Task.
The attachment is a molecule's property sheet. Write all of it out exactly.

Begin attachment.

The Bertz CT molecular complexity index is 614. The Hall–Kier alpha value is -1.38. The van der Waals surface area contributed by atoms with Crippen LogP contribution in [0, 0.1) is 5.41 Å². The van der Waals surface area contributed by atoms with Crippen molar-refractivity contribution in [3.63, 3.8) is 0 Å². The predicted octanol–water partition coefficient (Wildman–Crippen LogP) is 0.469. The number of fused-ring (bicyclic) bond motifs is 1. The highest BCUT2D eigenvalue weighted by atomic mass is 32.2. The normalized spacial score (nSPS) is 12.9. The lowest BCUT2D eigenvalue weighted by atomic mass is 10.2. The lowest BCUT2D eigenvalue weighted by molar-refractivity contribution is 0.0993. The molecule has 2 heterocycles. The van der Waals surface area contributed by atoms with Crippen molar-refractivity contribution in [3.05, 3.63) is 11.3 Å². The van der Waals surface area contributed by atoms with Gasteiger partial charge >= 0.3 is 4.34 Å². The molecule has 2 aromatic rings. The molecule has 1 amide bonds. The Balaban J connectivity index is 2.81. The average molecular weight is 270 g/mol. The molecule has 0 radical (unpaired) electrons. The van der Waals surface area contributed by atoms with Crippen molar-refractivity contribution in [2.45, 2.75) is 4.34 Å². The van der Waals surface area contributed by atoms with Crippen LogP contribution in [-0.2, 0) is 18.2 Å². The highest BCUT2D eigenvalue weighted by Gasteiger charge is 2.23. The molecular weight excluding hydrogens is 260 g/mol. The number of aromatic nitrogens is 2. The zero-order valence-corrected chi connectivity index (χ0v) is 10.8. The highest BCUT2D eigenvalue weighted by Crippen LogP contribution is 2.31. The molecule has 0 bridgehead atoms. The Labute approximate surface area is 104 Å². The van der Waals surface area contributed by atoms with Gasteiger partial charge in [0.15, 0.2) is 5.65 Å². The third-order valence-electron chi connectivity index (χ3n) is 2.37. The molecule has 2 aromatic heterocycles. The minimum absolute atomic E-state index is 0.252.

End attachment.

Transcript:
The Bertz CT molecular complexity index is 614. The Hall–Kier alpha value is -1.38. The van der Waals surface area contributed by atoms with Crippen LogP contribution in [0, 0.1) is 5.41 Å². The van der Waals surface area contributed by atoms with Crippen molar-refractivity contribution in [3.63, 3.8) is 0 Å². The predicted octanol–water partition coefficient (Wildman–Crippen LogP) is 0.469. The number of fused-ring (bicyclic) bond motifs is 1. The highest BCUT2D eigenvalue weighted by atomic mass is 32.2. The normalized spacial score (nSPS) is 12.9. The lowest BCUT2D eigenvalue weighted by atomic mass is 10.2. The lowest BCUT2D eigenvalue weighted by molar-refractivity contribution is 0.0993. The molecule has 2 heterocycles. The van der Waals surface area contributed by atoms with Crippen molar-refractivity contribution in [3.05, 3.63) is 11.3 Å². The van der Waals surface area contributed by atoms with Gasteiger partial charge >= 0.3 is 4.34 Å². The molecule has 2 aromatic rings. The molecule has 1 amide bonds. The Balaban J connectivity index is 2.81. The average molecular weight is 270 g/mol. The molecule has 0 radical (unpaired) electrons. The van der Waals surface area contributed by atoms with Crippen molar-refractivity contribution in [2.45, 2.75) is 4.34 Å². The van der Waals surface area contributed by atoms with Crippen LogP contribution in [-0.2, 0) is 18.2 Å². The highest BCUT2D eigenvalue weighted by Gasteiger charge is 2.23. The molecular weight excluding hydrogens is 260 g/mol. The number of aromatic nitrogens is 2. The zero-order valence-corrected chi connectivity index (χ0v) is 10.8. The highest BCUT2D eigenvalue weighted by Crippen LogP contribution is 2.31. The molecule has 0 bridgehead atoms. The Labute approximate surface area is 104 Å². The van der Waals surface area contributed by atoms with Gasteiger partial charge in [0.15, 0.2) is 5.65 Å². The third-order valence-electron chi connectivity index (χ3n) is 2.37. The molecule has 2 aromatic heterocycles. The minimum absolute atomic E-state index is 0.252.